First, the recipe: Easy Gluten Free Meat and Veggie Spaghetti! This recipe is so so so easy, but a few prime ingredients make all the difference! If you are interested in the particular brands that I use, please stay tuned for a subsequent post where I will delve into more detail. For now:
gluten free spaghetti
good, rich, spaghetti/pasta tomato sauce
ground red meat
gluten free Italian sausage
2 bell petters, chopped
a few cloves of garlic, crushed (always add garlic to just about everything)
frozen mixed veggies
Directions: brown the meat in a pan (cut sausage in pieces) and start boiling the pasta water. Add onions immediately to the meat until they start carmelizing. Add a bunch of tomato sauce, then add the frozen beans, then the rest of the frozen veggies. Ensure that the meat is cooked through, simmer for about 20 minutes, Put on the green peppers at the very end so there’s a little bit of a crunch, and add a little olive oil to the pasta when it’s on the plate. That’s it! And it’s really good. Make sure not to overcook the pasta.
Now, Part I, Sept. 12 ’19 debate analysis (stay tuned for Part II):
1. Andrew Yang. He knows how to get to the point. Through all the debates, Andrew Yang has contended that more money in the pockets of middle and lower income class tiers will make a big difference in their lives and also rev up the economy.
During his opening statement in the Sept. 12th debate, he said:
"In America today, everything revolves around the almighty dollar -- our schools, our hospitals, our media, even our government. It's why we don't trust our institutions anymore. We have to get our country working for us again, instead of the other way around. We have to see ourselves as the owners and shareholders of this democracy rather than inputs into a giant machine.”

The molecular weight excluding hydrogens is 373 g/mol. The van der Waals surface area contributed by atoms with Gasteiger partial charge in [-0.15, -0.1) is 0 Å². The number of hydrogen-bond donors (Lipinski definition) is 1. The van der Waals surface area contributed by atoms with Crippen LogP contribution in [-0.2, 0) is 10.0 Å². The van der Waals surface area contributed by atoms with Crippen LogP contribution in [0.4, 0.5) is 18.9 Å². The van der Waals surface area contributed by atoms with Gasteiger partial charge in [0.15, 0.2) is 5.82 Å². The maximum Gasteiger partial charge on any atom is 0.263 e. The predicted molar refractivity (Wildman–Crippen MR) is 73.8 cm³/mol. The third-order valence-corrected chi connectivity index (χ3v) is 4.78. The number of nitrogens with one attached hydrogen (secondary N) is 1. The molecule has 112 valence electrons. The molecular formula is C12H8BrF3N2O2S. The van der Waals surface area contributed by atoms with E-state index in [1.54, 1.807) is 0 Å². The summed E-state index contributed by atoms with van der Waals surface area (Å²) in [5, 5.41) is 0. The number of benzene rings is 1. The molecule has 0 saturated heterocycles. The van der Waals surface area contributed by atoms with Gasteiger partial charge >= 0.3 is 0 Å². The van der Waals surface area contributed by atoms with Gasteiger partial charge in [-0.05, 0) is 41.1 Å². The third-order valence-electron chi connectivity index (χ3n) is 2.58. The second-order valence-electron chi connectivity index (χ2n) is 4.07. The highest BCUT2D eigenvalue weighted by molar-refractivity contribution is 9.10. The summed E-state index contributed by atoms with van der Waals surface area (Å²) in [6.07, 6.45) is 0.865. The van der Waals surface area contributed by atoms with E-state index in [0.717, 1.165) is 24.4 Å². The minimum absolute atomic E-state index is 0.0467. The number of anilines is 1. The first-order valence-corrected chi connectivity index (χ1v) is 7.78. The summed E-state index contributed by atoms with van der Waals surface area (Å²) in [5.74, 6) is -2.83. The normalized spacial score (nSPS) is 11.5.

Yet, a few sentences later, he then used the promise of the almighty dollar — that is, what he termed a “freedom dividend” to try to drive people to his website, promising $1,000 a month for year to 10 American families ostensibly chosen by his campaign from among those who he asked to go to his website and tell how $1,000 a month will help them solve their own problems “better than any politician.”
2. Cory Booker had a pretty good night, stressing again and again how he lives in a “black and brown community below the poverty line.” He also was one of the first debate candidates in recent memory to use the word “dagnabbit.”
3. Elizabeth Warren’s opening statement was tailor made to the Texas audience, as she was able to emphasize her Oklahoma upbringing, that her three brothers served on military bases in Texas (“their ticket to the middle class”) and, that she, herself “got my big opportunity about a half-mile down the road from here at the University of Houston, back when it cost $50 a semester.”
More later . . .